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Why do we even bother making these resolutions? I believe it's because we have noticed something in our life that we want to change. We see that our life isn't measuring up to our expectations or desires.
It's that time of year again. Time to make the old New Year's Resolutions. I wonder if I can remember last year's resolutions…hmmm…. Oh yeah: "Spend more time with my family." Well, I did pretty good on that one. What about "Lose some weight"? Not so good…I gained a few pounds. What else? Uhhh…let's see…umm…err…OK, I admit it: I can't even remember most of them!

The point is this: we often make these resolutions quite flippantly. It's not as if we don't mean them when we make them. It's just that we lack the follow through to complete them. It has been suggested that the average New Year's Resolution is abandoned anywhere between three days and three weeks (how are you doing so far this year?). We are quite proficient at making promises we can't (or don't) keep. 

We discard our marriages, friendships and commitments when they become inconvenient. We live in a litigious society, and for good reason. We don't dare sign a contract until our lawyers scrutinize it. Don't get me wrong, in legal and financial matters this is very important; but it is also a prime example of the sad state of affairs in our world today.

Why do we even bother making these resolutions? I believe it's because we have noticed something in our life that we want to change. We see that our life isn't measuring up to our expectations or desires. Often it's a pain threshold issue. John Maxwell says that one of the main times people change is that they hurt enough that they have to. As the old saying goes: We're "sick and tired" of being "sick and tired"!

The problem is that we often misdiagnose the problem and only change external things. It's like the true story of a 2-year old who was diagnosed with asthma and upper respiratory infections. He was treated with first this type of medicine and then that. The unfortunate child was run through the ringer of medical treatments.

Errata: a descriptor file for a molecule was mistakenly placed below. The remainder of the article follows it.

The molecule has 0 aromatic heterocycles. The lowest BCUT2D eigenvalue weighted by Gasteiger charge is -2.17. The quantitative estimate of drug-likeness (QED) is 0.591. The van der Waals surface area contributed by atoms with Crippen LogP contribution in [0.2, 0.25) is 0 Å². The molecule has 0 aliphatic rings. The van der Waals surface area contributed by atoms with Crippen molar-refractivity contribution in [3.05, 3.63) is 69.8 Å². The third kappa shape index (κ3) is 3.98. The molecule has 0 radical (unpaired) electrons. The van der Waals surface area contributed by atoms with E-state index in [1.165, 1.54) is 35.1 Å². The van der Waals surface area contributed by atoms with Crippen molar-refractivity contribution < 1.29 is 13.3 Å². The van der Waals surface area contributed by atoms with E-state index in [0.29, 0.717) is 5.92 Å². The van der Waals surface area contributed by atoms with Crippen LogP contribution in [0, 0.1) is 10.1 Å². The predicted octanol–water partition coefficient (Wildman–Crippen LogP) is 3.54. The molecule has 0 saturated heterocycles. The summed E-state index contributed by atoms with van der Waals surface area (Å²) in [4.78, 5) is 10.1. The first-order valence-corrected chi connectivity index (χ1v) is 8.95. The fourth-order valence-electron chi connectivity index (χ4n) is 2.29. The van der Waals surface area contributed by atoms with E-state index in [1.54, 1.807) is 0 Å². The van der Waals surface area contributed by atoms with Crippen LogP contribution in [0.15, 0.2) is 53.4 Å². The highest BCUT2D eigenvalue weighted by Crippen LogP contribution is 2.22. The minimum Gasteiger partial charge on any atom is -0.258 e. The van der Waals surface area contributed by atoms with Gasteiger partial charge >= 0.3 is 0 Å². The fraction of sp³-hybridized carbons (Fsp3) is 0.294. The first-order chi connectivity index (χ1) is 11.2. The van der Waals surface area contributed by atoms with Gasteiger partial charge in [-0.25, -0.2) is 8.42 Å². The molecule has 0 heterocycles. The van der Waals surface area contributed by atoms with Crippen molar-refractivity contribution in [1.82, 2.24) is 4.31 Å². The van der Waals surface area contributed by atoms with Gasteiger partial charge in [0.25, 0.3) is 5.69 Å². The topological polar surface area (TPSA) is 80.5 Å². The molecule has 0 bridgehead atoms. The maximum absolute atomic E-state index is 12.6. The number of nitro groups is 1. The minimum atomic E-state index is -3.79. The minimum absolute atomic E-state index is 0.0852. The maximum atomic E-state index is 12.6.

One day as he came in for yet another test and further treatment, an older, more experienced doctor gave him a thorough physical checkup. As the doctor checked his nose he saw something unusual. Upon further inspection and subsequent extraction he found a jelly bean had been lodged deep inside one of the boy's nostrils. When he asked the boy how it got there, the boy said, "My older brother put it there." The jelly bean had apparently been there for about six weeks. Now there is now a large sign in the physician's lounge of that hospital which reads, "Always check noses for jelly beans!"

When we only make changes externally and not internally, we may control the undesirable behavior, but the problem still exists. The problem will just rear its ugly head in some other area of our lives. It's like the carnival game Whack-A-Mole (You know…the game where you have a mallet and try to whack the "moles" as they pop up out of an assortment of holes). If you beat down a problem here, another resurfaces somewhere else. When you finally control that one, yet another one pops up. And so on, and so on, and so on…until (hopefully) you finally take a long hard look at the common denominator of all these problems.

We are notorious for opting for the quick fix. Our bookstores are filled with book after book on how to reinvent yourself or how to solve all your problems or how to get more organized in just seven easy steps. I sometimes wonder if we shouldn't be checking out "twelve step" programs instead!  The problem with a quick fix is that it can't solve a problem that took a lifetime to build. I often tell people in counseling settings, "If it took you a while to get into this mess, it'll take you a while to get out of it."